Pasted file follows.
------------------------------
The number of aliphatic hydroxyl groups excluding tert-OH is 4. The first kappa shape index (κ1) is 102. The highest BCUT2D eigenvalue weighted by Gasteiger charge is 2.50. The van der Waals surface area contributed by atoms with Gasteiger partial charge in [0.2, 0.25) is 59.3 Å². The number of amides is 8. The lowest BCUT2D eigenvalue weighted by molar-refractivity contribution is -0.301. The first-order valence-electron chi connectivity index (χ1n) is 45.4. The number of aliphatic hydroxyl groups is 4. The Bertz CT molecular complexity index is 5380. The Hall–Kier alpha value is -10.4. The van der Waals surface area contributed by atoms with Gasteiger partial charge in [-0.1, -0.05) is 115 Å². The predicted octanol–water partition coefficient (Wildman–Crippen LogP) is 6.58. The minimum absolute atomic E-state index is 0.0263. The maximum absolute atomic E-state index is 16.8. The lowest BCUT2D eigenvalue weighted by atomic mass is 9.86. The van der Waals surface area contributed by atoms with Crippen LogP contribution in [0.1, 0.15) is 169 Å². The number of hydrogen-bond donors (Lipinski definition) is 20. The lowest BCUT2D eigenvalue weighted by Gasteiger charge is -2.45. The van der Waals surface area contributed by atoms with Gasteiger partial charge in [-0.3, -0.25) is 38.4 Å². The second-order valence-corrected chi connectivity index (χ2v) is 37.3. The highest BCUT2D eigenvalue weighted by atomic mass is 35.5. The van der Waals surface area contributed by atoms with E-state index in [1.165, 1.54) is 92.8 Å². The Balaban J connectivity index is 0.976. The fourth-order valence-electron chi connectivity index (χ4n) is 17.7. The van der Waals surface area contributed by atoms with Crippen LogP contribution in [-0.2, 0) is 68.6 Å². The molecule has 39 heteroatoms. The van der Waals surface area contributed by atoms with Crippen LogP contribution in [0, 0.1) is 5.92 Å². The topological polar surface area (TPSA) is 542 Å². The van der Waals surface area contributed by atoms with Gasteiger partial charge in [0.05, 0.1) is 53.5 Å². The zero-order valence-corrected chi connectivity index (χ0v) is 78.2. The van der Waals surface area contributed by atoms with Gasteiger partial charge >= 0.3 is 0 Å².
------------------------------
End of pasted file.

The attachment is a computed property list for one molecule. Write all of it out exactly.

The number of aliphatic hydroxyl groups excluding tert-OH is 4. The first kappa shape index (κ1) is 102. The highest BCUT2D eigenvalue weighted by Gasteiger charge is 2.50. The van der Waals surface area contributed by atoms with Gasteiger partial charge in [0.2, 0.25) is 59.3 Å². The number of amides is 8. The lowest BCUT2D eigenvalue weighted by molar-refractivity contribution is -0.301. The first-order valence-electron chi connectivity index (χ1n) is 45.4. The number of aliphatic hydroxyl groups is 4. The Bertz CT molecular complexity index is 5380. The Hall–Kier alpha value is -10.4. The van der Waals surface area contributed by atoms with Gasteiger partial charge in [-0.1, -0.05) is 115 Å². The predicted octanol–water partition coefficient (Wildman–Crippen LogP) is 6.58. The minimum absolute atomic E-state index is 0.0263. The maximum absolute atomic E-state index is 16.8. The lowest BCUT2D eigenvalue weighted by atomic mass is 9.86. The van der Waals surface area contributed by atoms with Crippen LogP contribution in [0.1, 0.15) is 169 Å². The number of hydrogen-bond donors (Lipinski definition) is 20. The lowest BCUT2D eigenvalue weighted by Gasteiger charge is -2.45. The van der Waals surface area contributed by atoms with Gasteiger partial charge in [-0.3, -0.25) is 38.4 Å². The second-order valence-corrected chi connectivity index (χ2v) is 37.3. The highest BCUT2D eigenvalue weighted by atomic mass is 35.5. The van der Waals surface area contributed by atoms with E-state index in [1.165, 1.54) is 92.8 Å². The Balaban J connectivity index is 0.976. The fourth-order valence-electron chi connectivity index (χ4n) is 17.7. The van der Waals surface area contributed by atoms with Crippen LogP contribution in [-0.2, 0) is 68.6 Å². The molecule has 39 heteroatoms. The van der Waals surface area contributed by atoms with Crippen LogP contribution in [0, 0.1) is 5.92 Å². The topological polar surface area (TPSA) is 542 Å². The van der Waals surface area contributed by atoms with Gasteiger partial charge in [0.05, 0.1) is 53.5 Å². The zero-order valence-corrected chi connectivity index (χ0v) is 78.2. The van der Waals surface area contributed by atoms with Gasteiger partial charge >= 0.3 is 0 Å².